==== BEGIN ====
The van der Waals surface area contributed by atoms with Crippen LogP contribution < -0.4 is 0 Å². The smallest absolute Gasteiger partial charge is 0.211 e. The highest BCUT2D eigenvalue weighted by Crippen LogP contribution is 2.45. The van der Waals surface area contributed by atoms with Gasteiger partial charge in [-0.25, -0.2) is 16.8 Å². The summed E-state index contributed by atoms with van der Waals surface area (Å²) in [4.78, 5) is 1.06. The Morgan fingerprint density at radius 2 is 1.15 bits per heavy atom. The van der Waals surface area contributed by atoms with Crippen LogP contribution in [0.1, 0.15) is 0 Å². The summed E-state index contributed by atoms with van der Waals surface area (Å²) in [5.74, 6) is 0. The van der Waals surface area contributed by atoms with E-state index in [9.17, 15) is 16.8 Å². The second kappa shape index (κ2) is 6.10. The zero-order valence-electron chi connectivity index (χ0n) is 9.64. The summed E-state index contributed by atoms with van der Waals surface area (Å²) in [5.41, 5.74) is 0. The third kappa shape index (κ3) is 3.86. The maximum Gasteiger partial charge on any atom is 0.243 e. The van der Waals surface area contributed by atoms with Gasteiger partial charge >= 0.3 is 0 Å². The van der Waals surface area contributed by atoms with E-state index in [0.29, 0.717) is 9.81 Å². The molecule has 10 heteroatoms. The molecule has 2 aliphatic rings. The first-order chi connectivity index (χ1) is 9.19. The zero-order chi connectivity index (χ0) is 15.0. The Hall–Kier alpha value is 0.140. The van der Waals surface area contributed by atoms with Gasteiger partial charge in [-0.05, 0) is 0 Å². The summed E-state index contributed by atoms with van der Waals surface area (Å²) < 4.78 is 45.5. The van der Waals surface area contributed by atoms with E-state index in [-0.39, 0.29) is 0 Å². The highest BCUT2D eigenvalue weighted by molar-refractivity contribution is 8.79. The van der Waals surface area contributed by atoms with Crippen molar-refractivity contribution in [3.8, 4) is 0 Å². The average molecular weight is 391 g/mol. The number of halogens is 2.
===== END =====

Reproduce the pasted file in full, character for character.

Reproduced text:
The van der Waals surface area contributed by atoms with Crippen LogP contribution < -0.4 is 0 Å². The smallest absolute Gasteiger partial charge is 0.211 e. The highest BCUT2D eigenvalue weighted by Crippen LogP contribution is 2.45. The van der Waals surface area contributed by atoms with Gasteiger partial charge in [-0.25, -0.2) is 16.8 Å². The summed E-state index contributed by atoms with van der Waals surface area (Å²) in [4.78, 5) is 1.06. The Morgan fingerprint density at radius 2 is 1.15 bits per heavy atom. The van der Waals surface area contributed by atoms with Crippen LogP contribution in [0.1, 0.15) is 0 Å². The summed E-state index contributed by atoms with van der Waals surface area (Å²) in [5.74, 6) is 0. The van der Waals surface area contributed by atoms with E-state index in [9.17, 15) is 16.8 Å². The second kappa shape index (κ2) is 6.10. The zero-order valence-electron chi connectivity index (χ0n) is 9.64. The summed E-state index contributed by atoms with van der Waals surface area (Å²) in [5.41, 5.74) is 0. The third kappa shape index (κ3) is 3.86. The maximum Gasteiger partial charge on any atom is 0.243 e. The van der Waals surface area contributed by atoms with Gasteiger partial charge >= 0.3 is 0 Å². The van der Waals surface area contributed by atoms with E-state index in [0.29, 0.717) is 9.81 Å². The molecule has 10 heteroatoms. The molecule has 2 aliphatic rings. The first-order chi connectivity index (χ1) is 9.19. The zero-order chi connectivity index (χ0) is 15.0. The Hall–Kier alpha value is 0.140. The van der Waals surface area contributed by atoms with Gasteiger partial charge in [-0.05, 0) is 0 Å². The summed E-state index contributed by atoms with van der Waals surface area (Å²) < 4.78 is 45.5. The van der Waals surface area contributed by atoms with E-state index in [-0.39, 0.29) is 0 Å². The highest BCUT2D eigenvalue weighted by molar-refractivity contribution is 8.79. The van der Waals surface area contributed by atoms with Crippen molar-refractivity contribution in [3.8, 4) is 0 Å². The average molecular weight is 391 g/mol. The number of halogens is 2.